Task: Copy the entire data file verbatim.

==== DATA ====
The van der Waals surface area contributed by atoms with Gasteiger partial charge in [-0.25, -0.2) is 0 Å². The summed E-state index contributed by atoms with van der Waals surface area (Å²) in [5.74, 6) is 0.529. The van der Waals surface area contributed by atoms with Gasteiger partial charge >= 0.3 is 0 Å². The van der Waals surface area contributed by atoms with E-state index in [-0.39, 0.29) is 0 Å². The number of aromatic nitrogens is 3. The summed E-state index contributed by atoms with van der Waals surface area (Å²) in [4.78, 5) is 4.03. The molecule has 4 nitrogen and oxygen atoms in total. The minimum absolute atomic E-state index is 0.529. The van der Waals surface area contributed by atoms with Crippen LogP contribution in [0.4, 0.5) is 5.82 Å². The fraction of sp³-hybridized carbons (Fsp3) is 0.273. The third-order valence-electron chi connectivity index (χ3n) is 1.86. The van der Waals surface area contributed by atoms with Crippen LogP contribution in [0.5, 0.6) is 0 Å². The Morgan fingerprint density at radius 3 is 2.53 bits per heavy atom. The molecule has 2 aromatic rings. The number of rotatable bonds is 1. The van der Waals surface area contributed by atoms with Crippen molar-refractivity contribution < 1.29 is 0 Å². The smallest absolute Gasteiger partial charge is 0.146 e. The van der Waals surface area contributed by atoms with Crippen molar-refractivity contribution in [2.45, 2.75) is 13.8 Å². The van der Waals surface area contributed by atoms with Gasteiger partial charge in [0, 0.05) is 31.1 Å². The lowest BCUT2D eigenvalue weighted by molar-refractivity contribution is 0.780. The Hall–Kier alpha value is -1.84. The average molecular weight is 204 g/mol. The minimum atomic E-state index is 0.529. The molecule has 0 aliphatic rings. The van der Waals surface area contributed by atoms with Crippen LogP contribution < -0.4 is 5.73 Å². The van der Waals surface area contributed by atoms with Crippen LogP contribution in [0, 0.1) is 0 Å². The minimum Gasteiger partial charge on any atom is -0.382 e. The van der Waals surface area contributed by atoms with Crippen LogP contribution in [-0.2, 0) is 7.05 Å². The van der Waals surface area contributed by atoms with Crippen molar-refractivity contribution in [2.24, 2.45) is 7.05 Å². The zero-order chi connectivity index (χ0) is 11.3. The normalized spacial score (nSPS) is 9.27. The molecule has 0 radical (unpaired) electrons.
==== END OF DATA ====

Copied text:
The van der Waals surface area contributed by atoms with Gasteiger partial charge in [-0.25, -0.2) is 0 Å². The summed E-state index contributed by atoms with van der Waals surface area (Å²) in [5.74, 6) is 0.529. The van der Waals surface area contributed by atoms with Gasteiger partial charge >= 0.3 is 0 Å². The van der Waals surface area contributed by atoms with E-state index in [-0.39, 0.29) is 0 Å². The number of aromatic nitrogens is 3. The summed E-state index contributed by atoms with van der Waals surface area (Å²) in [4.78, 5) is 4.03. The molecule has 4 nitrogen and oxygen atoms in total. The minimum absolute atomic E-state index is 0.529. The van der Waals surface area contributed by atoms with Crippen LogP contribution in [0.4, 0.5) is 5.82 Å². The fraction of sp³-hybridized carbons (Fsp3) is 0.273. The third-order valence-electron chi connectivity index (χ3n) is 1.86. The van der Waals surface area contributed by atoms with Crippen LogP contribution in [0.5, 0.6) is 0 Å². The Morgan fingerprint density at radius 3 is 2.53 bits per heavy atom. The molecule has 2 aromatic rings. The number of rotatable bonds is 1. The van der Waals surface area contributed by atoms with Crippen molar-refractivity contribution < 1.29 is 0 Å². The smallest absolute Gasteiger partial charge is 0.146 e. The van der Waals surface area contributed by atoms with Crippen molar-refractivity contribution in [2.45, 2.75) is 13.8 Å². The van der Waals surface area contributed by atoms with Gasteiger partial charge in [0, 0.05) is 31.1 Å². The lowest BCUT2D eigenvalue weighted by molar-refractivity contribution is 0.780. The Hall–Kier alpha value is -1.84. The average molecular weight is 204 g/mol. The minimum atomic E-state index is 0.529. The molecule has 0 aliphatic rings. The van der Waals surface area contributed by atoms with Crippen LogP contribution < -0.4 is 5.73 Å². The van der Waals surface area contributed by atoms with Crippen LogP contribution in [0, 0.1) is 0 Å². The minimum Gasteiger partial charge on any atom is -0.382 e. The van der Waals surface area contributed by atoms with Crippen LogP contribution in [-0.2, 0) is 7.05 Å². The van der Waals surface area contributed by atoms with Crippen molar-refractivity contribution in [2.24, 2.45) is 7.05 Å². The zero-order chi connectivity index (χ0) is 11.3. The normalized spacial score (nSPS) is 9.27. The molecule has 0 radical (unpaired) electrons.